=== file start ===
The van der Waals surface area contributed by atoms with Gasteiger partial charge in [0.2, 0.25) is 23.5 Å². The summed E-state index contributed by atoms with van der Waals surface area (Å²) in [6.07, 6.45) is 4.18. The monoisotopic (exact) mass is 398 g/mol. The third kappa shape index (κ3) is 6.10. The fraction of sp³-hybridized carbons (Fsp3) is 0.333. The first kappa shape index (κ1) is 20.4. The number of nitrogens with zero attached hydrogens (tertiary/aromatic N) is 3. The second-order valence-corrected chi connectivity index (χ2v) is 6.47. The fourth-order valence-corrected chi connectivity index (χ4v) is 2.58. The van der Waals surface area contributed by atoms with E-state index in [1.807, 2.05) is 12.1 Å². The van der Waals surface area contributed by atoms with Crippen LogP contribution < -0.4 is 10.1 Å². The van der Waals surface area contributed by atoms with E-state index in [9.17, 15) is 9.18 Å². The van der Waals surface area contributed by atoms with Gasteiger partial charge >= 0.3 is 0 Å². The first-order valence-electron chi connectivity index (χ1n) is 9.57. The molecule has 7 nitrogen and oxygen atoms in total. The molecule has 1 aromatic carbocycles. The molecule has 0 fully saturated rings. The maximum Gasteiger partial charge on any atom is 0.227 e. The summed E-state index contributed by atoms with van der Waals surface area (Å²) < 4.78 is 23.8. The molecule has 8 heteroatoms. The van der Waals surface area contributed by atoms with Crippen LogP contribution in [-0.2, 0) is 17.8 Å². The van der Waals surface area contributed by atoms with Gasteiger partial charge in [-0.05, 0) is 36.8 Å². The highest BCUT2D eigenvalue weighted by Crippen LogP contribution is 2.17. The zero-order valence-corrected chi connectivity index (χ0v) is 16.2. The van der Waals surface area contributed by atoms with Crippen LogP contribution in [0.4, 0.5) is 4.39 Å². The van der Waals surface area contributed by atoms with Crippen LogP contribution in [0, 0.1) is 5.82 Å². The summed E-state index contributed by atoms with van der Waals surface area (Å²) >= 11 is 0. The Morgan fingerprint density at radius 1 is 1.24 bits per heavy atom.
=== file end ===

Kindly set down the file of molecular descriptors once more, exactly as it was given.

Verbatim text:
The van der Waals surface area contributed by atoms with Gasteiger partial charge in [0.2, 0.25) is 23.5 Å². The summed E-state index contributed by atoms with van der Waals surface area (Å²) in [6.07, 6.45) is 4.18. The monoisotopic (exact) mass is 398 g/mol. The third kappa shape index (κ3) is 6.10. The fraction of sp³-hybridized carbons (Fsp3) is 0.333. The first kappa shape index (κ1) is 20.4. The number of nitrogens with zero attached hydrogens (tertiary/aromatic N) is 3. The second-order valence-corrected chi connectivity index (χ2v) is 6.47. The fourth-order valence-corrected chi connectivity index (χ4v) is 2.58. The van der Waals surface area contributed by atoms with E-state index in [1.807, 2.05) is 12.1 Å². The van der Waals surface area contributed by atoms with Crippen LogP contribution < -0.4 is 10.1 Å². The van der Waals surface area contributed by atoms with E-state index in [9.17, 15) is 9.18 Å². The van der Waals surface area contributed by atoms with Gasteiger partial charge >= 0.3 is 0 Å². The first-order valence-electron chi connectivity index (χ1n) is 9.57. The molecule has 7 nitrogen and oxygen atoms in total. The molecule has 1 aromatic carbocycles. The molecule has 0 fully saturated rings. The maximum Gasteiger partial charge on any atom is 0.227 e. The summed E-state index contributed by atoms with van der Waals surface area (Å²) < 4.78 is 23.8. The molecule has 8 heteroatoms. The van der Waals surface area contributed by atoms with Crippen LogP contribution in [-0.2, 0) is 17.8 Å². The van der Waals surface area contributed by atoms with Gasteiger partial charge in [-0.05, 0) is 36.8 Å². The highest BCUT2D eigenvalue weighted by Crippen LogP contribution is 2.17. The zero-order valence-corrected chi connectivity index (χ0v) is 16.2. The van der Waals surface area contributed by atoms with Crippen LogP contribution in [0.4, 0.5) is 4.39 Å². The van der Waals surface area contributed by atoms with Crippen LogP contribution in [0, 0.1) is 5.82 Å². The summed E-state index contributed by atoms with van der Waals surface area (Å²) >= 11 is 0. The Morgan fingerprint density at radius 1 is 1.24 bits per heavy atom.